The sensual way to go shopping this Christmas

The sights, sounds, smells, tastes and feel of a market add spice to this seasonal activity. Ryan Levitt reports

The time for festive shopping is upon us and where better to do it than in the Christmas markets of Europe. If there's one thing our neighbours have perfected, it's the consumerist joy of the holiday season. Alpine villages are bedecked with tantalising tinsel, while Nordic nations plaster themselves in a riot of ribbons. Why battle your way along the local high street when you could be meandering through medieval lanes, stopping intermittently for a mug of mulled wine? Hundreds of European hamlets set up Christmas bazaars every year – each one featuring a variety of items to appeal to the senses. But which one to choose? Use your senses to help make your selection a merry one.

The time for festive shopping is upon us and where better to do it than in the Christmas markets of Europe. If there's one thing our neighbours have perfected, it's the consumerist joy of the holiday season. Alpine villages are bedecked with tantalising tinsel, while Nordic nations plaster themselves in a riot of ribbons. Why battle your way along the local high street when you could be meandering through medieval lanes, stopping intermittently for a mug of mulled wine? Hundreds of European hamlets set up Christmas bazaars every year – each one featuring a variety of items to appeal to the senses. But which one to choose? Use your senses to help make your selection a merry one.

For the eyes

Prague, 6-22 December

One of Europe's most romantic cities at any time of year, Prague comes into its own in the winter when the Baroque majesty of the Czech capital is dusted with snow and lit up by dazzling rows of Christmas lights. Don't be confused if you spot flowering twigs around town during this season. One of the area's oldest traditions is to trim little branches from cherry trees on Saint Barbara's Day, 4 December. Locals then put the branches in water near fireplaces or stoves so that they may start to blossom before Christmas.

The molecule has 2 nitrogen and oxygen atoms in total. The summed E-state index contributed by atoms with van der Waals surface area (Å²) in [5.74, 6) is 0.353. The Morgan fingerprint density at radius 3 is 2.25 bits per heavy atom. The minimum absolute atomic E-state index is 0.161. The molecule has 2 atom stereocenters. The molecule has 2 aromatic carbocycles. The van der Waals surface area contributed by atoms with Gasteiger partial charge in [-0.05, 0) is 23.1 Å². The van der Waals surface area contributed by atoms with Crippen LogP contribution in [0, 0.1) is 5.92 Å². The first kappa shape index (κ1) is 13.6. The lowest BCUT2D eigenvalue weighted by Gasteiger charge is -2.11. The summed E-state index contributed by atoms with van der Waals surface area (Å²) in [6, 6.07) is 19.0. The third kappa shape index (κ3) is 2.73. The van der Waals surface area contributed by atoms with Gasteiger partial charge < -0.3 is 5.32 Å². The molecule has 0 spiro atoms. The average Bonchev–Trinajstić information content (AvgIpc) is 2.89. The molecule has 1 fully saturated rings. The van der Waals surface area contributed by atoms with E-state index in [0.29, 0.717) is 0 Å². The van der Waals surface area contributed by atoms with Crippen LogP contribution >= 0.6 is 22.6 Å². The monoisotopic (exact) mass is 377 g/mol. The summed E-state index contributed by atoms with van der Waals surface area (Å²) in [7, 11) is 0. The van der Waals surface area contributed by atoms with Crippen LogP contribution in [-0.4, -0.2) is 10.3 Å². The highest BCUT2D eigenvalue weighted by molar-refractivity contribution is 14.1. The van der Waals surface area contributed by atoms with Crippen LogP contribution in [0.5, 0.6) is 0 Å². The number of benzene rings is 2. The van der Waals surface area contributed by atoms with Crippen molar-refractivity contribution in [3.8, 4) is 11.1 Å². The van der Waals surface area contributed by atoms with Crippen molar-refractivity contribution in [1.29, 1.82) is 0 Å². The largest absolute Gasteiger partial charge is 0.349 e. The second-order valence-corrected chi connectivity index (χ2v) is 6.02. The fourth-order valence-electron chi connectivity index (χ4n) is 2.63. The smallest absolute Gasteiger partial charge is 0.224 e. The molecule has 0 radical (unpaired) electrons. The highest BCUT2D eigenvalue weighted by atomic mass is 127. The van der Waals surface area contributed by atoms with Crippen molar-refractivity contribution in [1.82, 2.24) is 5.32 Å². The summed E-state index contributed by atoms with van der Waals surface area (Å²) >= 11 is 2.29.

For the most spectacular views of Czech Christmas traditions, head for Wenceslas Square or Prague Castle, where the largest Christmas trees are located. Good things to buy include ironware, Bohemian glassware, wooden crafts, vanilla sweets and tubs of white fish which are specially bred and prepared for the Christmas holiday.

Citalia (020-8686 5533; www.citalia.com) offers two nights from £287 per person, based on two sharing, departing 13 December, including return flights and b&b in a three-star hotel. Czech Tourist Authority (020-7291 9925; www.pis.cz).

For the ears

Stuttgart, 29 November-23 December

This is the largest Christmas market on the continent – what Stuttgart lacks in charm, it certainly makes up for in size and scope. But as well as offering the widest selection of Christmas gifts, the city also becomes a feast for the ears in December, with daily performances by choirs and carol singers, attracting music lovers from around the world. More than 1 million visitors descend on Stuttgart during the Christmas season, making das Christkind big business in this financially focused city.

Cresta (0870 333 3303; www.crestaholidays.co.uk) offers two nights from £282 per person, based on two sharing, including return flights and b&b in a three-star hotel. German National Tourist Office (020-7317 0908; www.stuttgart-tourist.de).

Salzburg, 21 November-December 24

If you're a fan of The Sound of Music, Salzburg should be your destination of choice. As well as indulging in some Christmas shopping, lovers of the film can book a seat on the Sound of Music coach tour, which departs from the central bus station. Sights on the day-long trip include the church where Captain Von Trapp and Maria marry, the amphitheatre where the Von Trapp Family singers perform and the gardens where Maria teaches the children how to sing.